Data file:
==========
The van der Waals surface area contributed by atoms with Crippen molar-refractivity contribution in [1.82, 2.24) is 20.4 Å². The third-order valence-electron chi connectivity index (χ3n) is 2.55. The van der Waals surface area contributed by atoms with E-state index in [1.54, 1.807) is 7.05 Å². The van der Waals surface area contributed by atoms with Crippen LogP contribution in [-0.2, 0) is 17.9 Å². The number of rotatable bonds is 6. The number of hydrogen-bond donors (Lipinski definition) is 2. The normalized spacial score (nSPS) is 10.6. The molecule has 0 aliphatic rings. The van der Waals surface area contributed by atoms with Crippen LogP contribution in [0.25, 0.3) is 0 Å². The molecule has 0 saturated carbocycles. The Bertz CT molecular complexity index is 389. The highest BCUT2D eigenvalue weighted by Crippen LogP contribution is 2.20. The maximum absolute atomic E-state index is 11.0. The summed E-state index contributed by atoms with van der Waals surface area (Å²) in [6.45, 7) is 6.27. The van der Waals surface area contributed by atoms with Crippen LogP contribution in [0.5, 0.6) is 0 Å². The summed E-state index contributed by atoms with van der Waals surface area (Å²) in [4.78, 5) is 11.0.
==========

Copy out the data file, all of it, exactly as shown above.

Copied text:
The van der Waals surface area contributed by atoms with Crippen molar-refractivity contribution in [1.82, 2.24) is 20.4 Å². The third-order valence-electron chi connectivity index (χ3n) is 2.55. The van der Waals surface area contributed by atoms with E-state index in [1.54, 1.807) is 7.05 Å². The van der Waals surface area contributed by atoms with Crippen LogP contribution in [-0.2, 0) is 17.9 Å². The number of rotatable bonds is 6. The number of hydrogen-bond donors (Lipinski definition) is 2. The normalized spacial score (nSPS) is 10.6. The molecule has 0 aliphatic rings. The van der Waals surface area contributed by atoms with Crippen LogP contribution in [0.25, 0.3) is 0 Å². The molecule has 0 saturated carbocycles. The Bertz CT molecular complexity index is 389. The highest BCUT2D eigenvalue weighted by Crippen LogP contribution is 2.20. The maximum absolute atomic E-state index is 11.0. The summed E-state index contributed by atoms with van der Waals surface area (Å²) in [6.45, 7) is 6.27. The van der Waals surface area contributed by atoms with Crippen LogP contribution in [0.5, 0.6) is 0 Å². The summed E-state index contributed by atoms with van der Waals surface area (Å²) in [4.78, 5) is 11.0.